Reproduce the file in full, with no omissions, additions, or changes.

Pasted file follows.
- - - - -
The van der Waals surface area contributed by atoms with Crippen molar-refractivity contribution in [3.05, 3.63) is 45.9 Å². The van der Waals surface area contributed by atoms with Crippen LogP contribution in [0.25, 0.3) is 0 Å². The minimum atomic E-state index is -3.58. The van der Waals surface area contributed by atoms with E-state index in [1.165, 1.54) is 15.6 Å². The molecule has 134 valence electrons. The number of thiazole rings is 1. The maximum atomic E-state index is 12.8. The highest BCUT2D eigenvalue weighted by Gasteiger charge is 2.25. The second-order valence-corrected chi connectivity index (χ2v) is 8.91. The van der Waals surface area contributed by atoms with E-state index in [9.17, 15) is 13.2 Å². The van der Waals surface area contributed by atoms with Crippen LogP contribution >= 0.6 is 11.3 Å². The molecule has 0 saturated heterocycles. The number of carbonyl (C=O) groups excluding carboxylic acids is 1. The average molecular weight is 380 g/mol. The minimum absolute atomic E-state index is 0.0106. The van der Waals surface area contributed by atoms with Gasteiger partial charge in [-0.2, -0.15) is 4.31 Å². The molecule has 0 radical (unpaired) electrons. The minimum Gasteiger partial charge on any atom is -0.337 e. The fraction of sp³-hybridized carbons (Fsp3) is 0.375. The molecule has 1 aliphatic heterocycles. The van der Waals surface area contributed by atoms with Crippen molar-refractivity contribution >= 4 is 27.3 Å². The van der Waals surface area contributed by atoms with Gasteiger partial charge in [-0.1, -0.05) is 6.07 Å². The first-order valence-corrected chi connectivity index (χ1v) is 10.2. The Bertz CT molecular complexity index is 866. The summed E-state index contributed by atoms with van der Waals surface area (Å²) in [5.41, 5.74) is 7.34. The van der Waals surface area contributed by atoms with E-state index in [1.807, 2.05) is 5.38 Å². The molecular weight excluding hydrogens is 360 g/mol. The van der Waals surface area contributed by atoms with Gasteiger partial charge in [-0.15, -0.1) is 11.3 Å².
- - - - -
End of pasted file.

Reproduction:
The van der Waals surface area contributed by atoms with Crippen molar-refractivity contribution in [3.05, 3.63) is 45.9 Å². The van der Waals surface area contributed by atoms with Crippen LogP contribution in [0.25, 0.3) is 0 Å². The minimum atomic E-state index is -3.58. The van der Waals surface area contributed by atoms with E-state index in [1.165, 1.54) is 15.6 Å². The molecule has 134 valence electrons. The number of thiazole rings is 1. The maximum atomic E-state index is 12.8. The highest BCUT2D eigenvalue weighted by Gasteiger charge is 2.25. The second-order valence-corrected chi connectivity index (χ2v) is 8.91. The van der Waals surface area contributed by atoms with E-state index in [9.17, 15) is 13.2 Å². The van der Waals surface area contributed by atoms with Crippen LogP contribution >= 0.6 is 11.3 Å². The molecule has 0 saturated heterocycles. The number of carbonyl (C=O) groups excluding carboxylic acids is 1. The average molecular weight is 380 g/mol. The minimum absolute atomic E-state index is 0.0106. The van der Waals surface area contributed by atoms with Gasteiger partial charge in [-0.2, -0.15) is 4.31 Å². The molecule has 0 radical (unpaired) electrons. The minimum Gasteiger partial charge on any atom is -0.337 e. The fraction of sp³-hybridized carbons (Fsp3) is 0.375. The molecule has 1 aliphatic heterocycles. The van der Waals surface area contributed by atoms with Crippen molar-refractivity contribution >= 4 is 27.3 Å². The van der Waals surface area contributed by atoms with Gasteiger partial charge in [-0.1, -0.05) is 6.07 Å². The first-order valence-corrected chi connectivity index (χ1v) is 10.2. The Bertz CT molecular complexity index is 866. The summed E-state index contributed by atoms with van der Waals surface area (Å²) in [5.41, 5.74) is 7.34. The van der Waals surface area contributed by atoms with E-state index in [1.807, 2.05) is 5.38 Å². The molecular weight excluding hydrogens is 360 g/mol. The van der Waals surface area contributed by atoms with Gasteiger partial charge in [-0.15, -0.1) is 11.3 Å².